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Legislation which places certain restrictions on the operation of motor vehicles by probationary license holders and temporary instruction permit holders who are less than 18 years of age was signed into law January 4, 2007 and took effect April 6, 2007.
No, the ages remain the same: 15½ years old for a permit, and 16 years old for a driver license.
A temporary permit can be obtained at age 15 years 6 months. The permit is valid for one year. The permit holder must be accompanied by an eligible adult, which is defined as a parent, guardian, legal custodian, licensed driver age 21 or older acting in loco parentis, or licensed driving instructor. The eligible adult must hold a valid driver license and occupy the front passenger seat.
In order to be eligible for a probationary driver license, a temporary permit holder must be at least 16 years old and have completed the driver training certification requirement (complete 50 hours of driving with a parent or guardian, including 10 hours of nighttime driving, in addition to the driver education requirement of 24 hours of classroom instruction and 8 hours behind the wheel) and have held a temporary permit for at least six months. The permit holder must also complete the BMV driving and maneuverability test prior to issuance of a probationary license. The probationary license is valid until age 18, at which time the license becomes a full driver license.
Only one passenger, who is not a family member, would be allowed to ride in the vehicle. It is based upon who is operating the vehicle.
Family member of a probationary license holder includes any of the following: a parent, step-parent, grandparent, or parent-in-law, a sibling, whether of the whole or half blood or by adoption, a brother-in-law or sister-in-law, a spouse, a child or step-child, an aunt or uncle, a son or daughter of the probationary license holder's step-parent if the step-parent has not adopted the probationary license holder.
No, they are not. The law changes apply to permit holders and driver license holders under the age of 18.
No, the age of the passenger does not matter. If the passenger is not a family member, they can only have one passenger in the vehicle, unless the driver's parent or guardian is in the vehicle.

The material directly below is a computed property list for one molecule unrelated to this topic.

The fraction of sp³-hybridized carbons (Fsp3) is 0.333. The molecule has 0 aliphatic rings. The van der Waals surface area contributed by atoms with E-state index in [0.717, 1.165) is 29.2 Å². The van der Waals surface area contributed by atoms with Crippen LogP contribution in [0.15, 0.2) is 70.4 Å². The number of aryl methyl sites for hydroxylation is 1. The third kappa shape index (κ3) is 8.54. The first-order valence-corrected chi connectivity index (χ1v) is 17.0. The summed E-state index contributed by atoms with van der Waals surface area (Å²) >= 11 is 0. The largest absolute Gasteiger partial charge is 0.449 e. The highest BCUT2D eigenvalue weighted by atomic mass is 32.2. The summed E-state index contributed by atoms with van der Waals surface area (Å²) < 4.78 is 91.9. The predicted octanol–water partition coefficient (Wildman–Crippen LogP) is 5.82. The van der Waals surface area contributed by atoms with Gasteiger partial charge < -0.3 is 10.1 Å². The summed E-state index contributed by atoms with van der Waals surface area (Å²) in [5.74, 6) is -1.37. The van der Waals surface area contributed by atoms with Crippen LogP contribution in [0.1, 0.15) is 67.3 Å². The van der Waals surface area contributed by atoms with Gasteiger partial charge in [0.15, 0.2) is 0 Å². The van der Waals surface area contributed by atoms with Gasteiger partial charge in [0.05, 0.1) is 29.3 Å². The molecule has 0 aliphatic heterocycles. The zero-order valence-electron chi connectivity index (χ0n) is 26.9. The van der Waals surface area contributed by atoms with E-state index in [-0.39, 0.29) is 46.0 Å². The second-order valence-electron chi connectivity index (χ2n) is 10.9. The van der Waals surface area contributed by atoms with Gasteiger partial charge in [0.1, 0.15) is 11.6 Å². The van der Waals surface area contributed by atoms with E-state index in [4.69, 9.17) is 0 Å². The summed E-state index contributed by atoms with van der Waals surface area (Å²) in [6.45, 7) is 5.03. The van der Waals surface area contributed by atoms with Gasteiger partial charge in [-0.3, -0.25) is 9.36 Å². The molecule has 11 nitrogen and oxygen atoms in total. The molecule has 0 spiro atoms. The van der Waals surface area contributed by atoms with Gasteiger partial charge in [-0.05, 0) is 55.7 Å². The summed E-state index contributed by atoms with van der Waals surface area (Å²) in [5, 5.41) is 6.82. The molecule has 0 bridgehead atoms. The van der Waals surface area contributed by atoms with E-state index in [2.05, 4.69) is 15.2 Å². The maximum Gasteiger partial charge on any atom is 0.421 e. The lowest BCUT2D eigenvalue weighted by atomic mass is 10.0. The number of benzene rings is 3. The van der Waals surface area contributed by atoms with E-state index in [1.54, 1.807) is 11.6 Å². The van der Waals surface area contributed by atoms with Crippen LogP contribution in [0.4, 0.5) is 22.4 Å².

Students carpool to and from school and activities. Allowing fewer passengers in one vehicle increases the amount of vehicles operated, as well as increases emissions. Why increase the likelihood of more crashes?
Statistics indicate a higher rate of accidents/fatalities to and from school when groups of teenagers are riding in one vehicle.
No, 16-year-old licensed drivers are not permitted to transport more than one person who is not a family member at any time, unless the driver's parent or guardian is in the vehicle as well.
Proof of relationship is not required by law, but it could be helpful to avoid being charged with a violation.
Statistics indicate more accidents/fatalities occur during these hours.
Yes, the BMV 2825 provided by the Registrar of Motor Vehicles, located on the Internet, in the left navigation column under the "Download BMV Forms" topic. If you do not have this form, written documentation from the employer shall be accepted.
Yes, the written documentation must be in your immediate possession when driving during restricted hours.
Whoever violates having more than one passenger in the vehicle, who is not a family member, is guilty of a minor misdemeanor. It is a primary violation, meaning law enforcement can pull over a vehicle solely for violating the passenger limit law; they do not have to see any other violations. A restricted nighttime hours violation is secondary, so law enforcement would need another reason to pull the vehicle over.
The offense date must be within six months of the date the person received the probationary license, but the restriction runs six months from the date of conviction. Also, the law is not retro-active, so it only applies to a conviction date of April 6, 2007 or later.
Why is the restriction enforced as a result of a moving violation during the first six months after the person is issued the probationary license, six months for some but less than six months for others?
The restriction is only for individuals less than 17 years of age. Therefore, if the violation occurred less than six months from an individuals 17th birthday, the restriction would end on their 17th birthday, unless the restriction is a court-ordered restriction.